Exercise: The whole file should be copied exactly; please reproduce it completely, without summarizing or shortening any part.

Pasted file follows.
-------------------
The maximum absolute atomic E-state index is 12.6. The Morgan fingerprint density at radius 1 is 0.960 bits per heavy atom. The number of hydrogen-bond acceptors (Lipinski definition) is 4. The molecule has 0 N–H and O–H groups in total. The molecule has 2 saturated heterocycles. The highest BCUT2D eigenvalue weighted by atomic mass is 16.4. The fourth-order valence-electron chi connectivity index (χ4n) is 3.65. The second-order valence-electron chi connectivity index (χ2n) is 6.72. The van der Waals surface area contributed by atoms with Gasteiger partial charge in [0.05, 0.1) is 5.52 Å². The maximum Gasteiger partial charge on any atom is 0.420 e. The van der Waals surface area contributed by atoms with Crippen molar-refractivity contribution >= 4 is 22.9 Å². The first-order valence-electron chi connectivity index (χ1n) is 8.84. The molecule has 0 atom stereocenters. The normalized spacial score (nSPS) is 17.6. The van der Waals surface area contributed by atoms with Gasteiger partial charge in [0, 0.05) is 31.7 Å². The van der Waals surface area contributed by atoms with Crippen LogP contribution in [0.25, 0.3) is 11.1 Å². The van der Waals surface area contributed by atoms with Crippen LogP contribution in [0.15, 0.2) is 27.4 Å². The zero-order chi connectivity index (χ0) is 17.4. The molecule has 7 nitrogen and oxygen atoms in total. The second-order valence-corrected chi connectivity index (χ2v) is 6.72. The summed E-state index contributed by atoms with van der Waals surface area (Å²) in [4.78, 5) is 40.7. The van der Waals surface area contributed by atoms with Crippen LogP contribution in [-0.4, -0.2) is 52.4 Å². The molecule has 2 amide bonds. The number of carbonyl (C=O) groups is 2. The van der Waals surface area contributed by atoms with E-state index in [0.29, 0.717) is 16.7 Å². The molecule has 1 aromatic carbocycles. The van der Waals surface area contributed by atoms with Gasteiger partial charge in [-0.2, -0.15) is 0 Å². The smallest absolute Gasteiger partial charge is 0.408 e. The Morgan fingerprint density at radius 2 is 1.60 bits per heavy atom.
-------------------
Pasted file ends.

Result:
The maximum absolute atomic E-state index is 12.6. The Morgan fingerprint density at radius 1 is 0.960 bits per heavy atom. The number of hydrogen-bond acceptors (Lipinski definition) is 4. The molecule has 0 N–H and O–H groups in total. The molecule has 2 saturated heterocycles. The highest BCUT2D eigenvalue weighted by atomic mass is 16.4. The fourth-order valence-electron chi connectivity index (χ4n) is 3.65. The second-order valence-electron chi connectivity index (χ2n) is 6.72. The van der Waals surface area contributed by atoms with Gasteiger partial charge in [0.05, 0.1) is 5.52 Å². The maximum Gasteiger partial charge on any atom is 0.420 e. The van der Waals surface area contributed by atoms with Crippen molar-refractivity contribution >= 4 is 22.9 Å². The first-order valence-electron chi connectivity index (χ1n) is 8.84. The molecule has 0 atom stereocenters. The normalized spacial score (nSPS) is 17.6. The van der Waals surface area contributed by atoms with Gasteiger partial charge in [0, 0.05) is 31.7 Å². The van der Waals surface area contributed by atoms with Crippen LogP contribution in [0.25, 0.3) is 11.1 Å². The van der Waals surface area contributed by atoms with Crippen LogP contribution in [0.15, 0.2) is 27.4 Å². The zero-order chi connectivity index (χ0) is 17.4. The molecule has 7 nitrogen and oxygen atoms in total. The second-order valence-corrected chi connectivity index (χ2v) is 6.72. The summed E-state index contributed by atoms with van der Waals surface area (Å²) in [4.78, 5) is 40.7. The van der Waals surface area contributed by atoms with Crippen LogP contribution in [-0.4, -0.2) is 52.4 Å². The molecule has 2 amide bonds. The number of carbonyl (C=O) groups is 2. The van der Waals surface area contributed by atoms with E-state index in [0.29, 0.717) is 16.7 Å². The molecule has 1 aromatic carbocycles. The van der Waals surface area contributed by atoms with Gasteiger partial charge in [-0.2, -0.15) is 0 Å². The smallest absolute Gasteiger partial charge is 0.408 e. The Morgan fingerprint density at radius 2 is 1.60 bits per heavy atom.